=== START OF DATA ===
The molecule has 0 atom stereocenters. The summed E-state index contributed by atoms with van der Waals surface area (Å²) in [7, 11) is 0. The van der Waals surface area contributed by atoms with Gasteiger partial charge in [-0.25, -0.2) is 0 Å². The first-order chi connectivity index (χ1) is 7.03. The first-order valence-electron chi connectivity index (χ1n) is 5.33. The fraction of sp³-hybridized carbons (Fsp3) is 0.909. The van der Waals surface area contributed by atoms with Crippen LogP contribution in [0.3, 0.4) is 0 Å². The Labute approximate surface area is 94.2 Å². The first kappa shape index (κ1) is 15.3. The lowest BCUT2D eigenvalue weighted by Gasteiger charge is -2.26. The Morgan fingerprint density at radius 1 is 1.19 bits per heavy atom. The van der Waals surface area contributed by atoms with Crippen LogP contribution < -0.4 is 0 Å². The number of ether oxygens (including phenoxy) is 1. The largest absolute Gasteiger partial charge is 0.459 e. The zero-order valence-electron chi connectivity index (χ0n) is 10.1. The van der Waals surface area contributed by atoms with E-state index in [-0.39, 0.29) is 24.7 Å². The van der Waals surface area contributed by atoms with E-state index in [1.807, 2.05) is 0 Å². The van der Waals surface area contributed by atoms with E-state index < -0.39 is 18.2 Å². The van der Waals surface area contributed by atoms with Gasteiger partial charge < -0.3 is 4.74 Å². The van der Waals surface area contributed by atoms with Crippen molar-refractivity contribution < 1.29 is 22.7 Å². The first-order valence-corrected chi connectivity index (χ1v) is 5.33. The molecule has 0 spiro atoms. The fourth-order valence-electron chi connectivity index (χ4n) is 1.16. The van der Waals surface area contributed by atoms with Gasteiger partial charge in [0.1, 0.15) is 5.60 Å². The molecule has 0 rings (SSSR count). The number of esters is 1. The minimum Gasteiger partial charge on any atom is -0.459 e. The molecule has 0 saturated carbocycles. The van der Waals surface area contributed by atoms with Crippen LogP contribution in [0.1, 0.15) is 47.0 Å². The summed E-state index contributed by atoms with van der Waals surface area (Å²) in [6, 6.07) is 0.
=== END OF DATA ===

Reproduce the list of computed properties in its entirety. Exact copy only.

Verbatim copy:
The molecule has 0 atom stereocenters. The summed E-state index contributed by atoms with van der Waals surface area (Å²) in [7, 11) is 0. The van der Waals surface area contributed by atoms with Gasteiger partial charge in [-0.25, -0.2) is 0 Å². The first-order chi connectivity index (χ1) is 7.03. The first-order valence-electron chi connectivity index (χ1n) is 5.33. The fraction of sp³-hybridized carbons (Fsp3) is 0.909. The van der Waals surface area contributed by atoms with Crippen LogP contribution in [0.3, 0.4) is 0 Å². The Labute approximate surface area is 94.2 Å². The first kappa shape index (κ1) is 15.3. The lowest BCUT2D eigenvalue weighted by Gasteiger charge is -2.26. The Morgan fingerprint density at radius 1 is 1.19 bits per heavy atom. The van der Waals surface area contributed by atoms with Crippen LogP contribution < -0.4 is 0 Å². The number of ether oxygens (including phenoxy) is 1. The largest absolute Gasteiger partial charge is 0.459 e. The zero-order valence-electron chi connectivity index (χ0n) is 10.1. The van der Waals surface area contributed by atoms with E-state index in [-0.39, 0.29) is 24.7 Å². The van der Waals surface area contributed by atoms with E-state index in [1.807, 2.05) is 0 Å². The van der Waals surface area contributed by atoms with E-state index < -0.39 is 18.2 Å². The van der Waals surface area contributed by atoms with Gasteiger partial charge < -0.3 is 4.74 Å². The van der Waals surface area contributed by atoms with Crippen molar-refractivity contribution < 1.29 is 22.7 Å². The first-order valence-corrected chi connectivity index (χ1v) is 5.33. The molecule has 0 spiro atoms. The fourth-order valence-electron chi connectivity index (χ4n) is 1.16. The van der Waals surface area contributed by atoms with Gasteiger partial charge in [0.1, 0.15) is 5.60 Å². The molecule has 0 rings (SSSR count). The number of esters is 1. The minimum Gasteiger partial charge on any atom is -0.459 e. The molecule has 0 saturated carbocycles. The van der Waals surface area contributed by atoms with Crippen LogP contribution in [0.1, 0.15) is 47.0 Å². The summed E-state index contributed by atoms with van der Waals surface area (Å²) in [6, 6.07) is 0.